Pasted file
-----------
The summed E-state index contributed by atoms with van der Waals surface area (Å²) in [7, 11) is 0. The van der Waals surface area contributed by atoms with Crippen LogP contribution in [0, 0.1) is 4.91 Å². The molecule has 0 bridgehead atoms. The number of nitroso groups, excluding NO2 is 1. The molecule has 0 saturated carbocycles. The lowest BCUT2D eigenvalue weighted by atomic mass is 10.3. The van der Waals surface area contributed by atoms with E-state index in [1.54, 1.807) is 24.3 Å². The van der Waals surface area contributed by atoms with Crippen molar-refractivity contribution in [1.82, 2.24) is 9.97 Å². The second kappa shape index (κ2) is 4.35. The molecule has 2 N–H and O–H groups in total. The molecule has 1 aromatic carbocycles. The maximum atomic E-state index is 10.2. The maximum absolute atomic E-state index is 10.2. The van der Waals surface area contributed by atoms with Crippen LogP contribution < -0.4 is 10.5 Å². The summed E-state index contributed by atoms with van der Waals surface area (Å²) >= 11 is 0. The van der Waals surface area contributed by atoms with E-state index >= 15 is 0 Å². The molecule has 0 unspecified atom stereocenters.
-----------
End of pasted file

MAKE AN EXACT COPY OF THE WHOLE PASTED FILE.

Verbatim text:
The summed E-state index contributed by atoms with van der Waals surface area (Å²) in [7, 11) is 0. The van der Waals surface area contributed by atoms with Crippen LogP contribution in [0, 0.1) is 4.91 Å². The molecule has 0 bridgehead atoms. The number of nitroso groups, excluding NO2 is 1. The molecule has 0 saturated carbocycles. The lowest BCUT2D eigenvalue weighted by atomic mass is 10.3. The van der Waals surface area contributed by atoms with E-state index in [1.54, 1.807) is 24.3 Å². The van der Waals surface area contributed by atoms with Crippen molar-refractivity contribution in [1.82, 2.24) is 9.97 Å². The second kappa shape index (κ2) is 4.35. The molecule has 2 N–H and O–H groups in total. The molecule has 1 aromatic carbocycles. The maximum atomic E-state index is 10.2. The maximum absolute atomic E-state index is 10.2. The van der Waals surface area contributed by atoms with Crippen LogP contribution < -0.4 is 10.5 Å². The summed E-state index contributed by atoms with van der Waals surface area (Å²) >= 11 is 0. The van der Waals surface area contributed by atoms with E-state index >= 15 is 0 Å². The molecule has 0 unspecified atom stereocenters.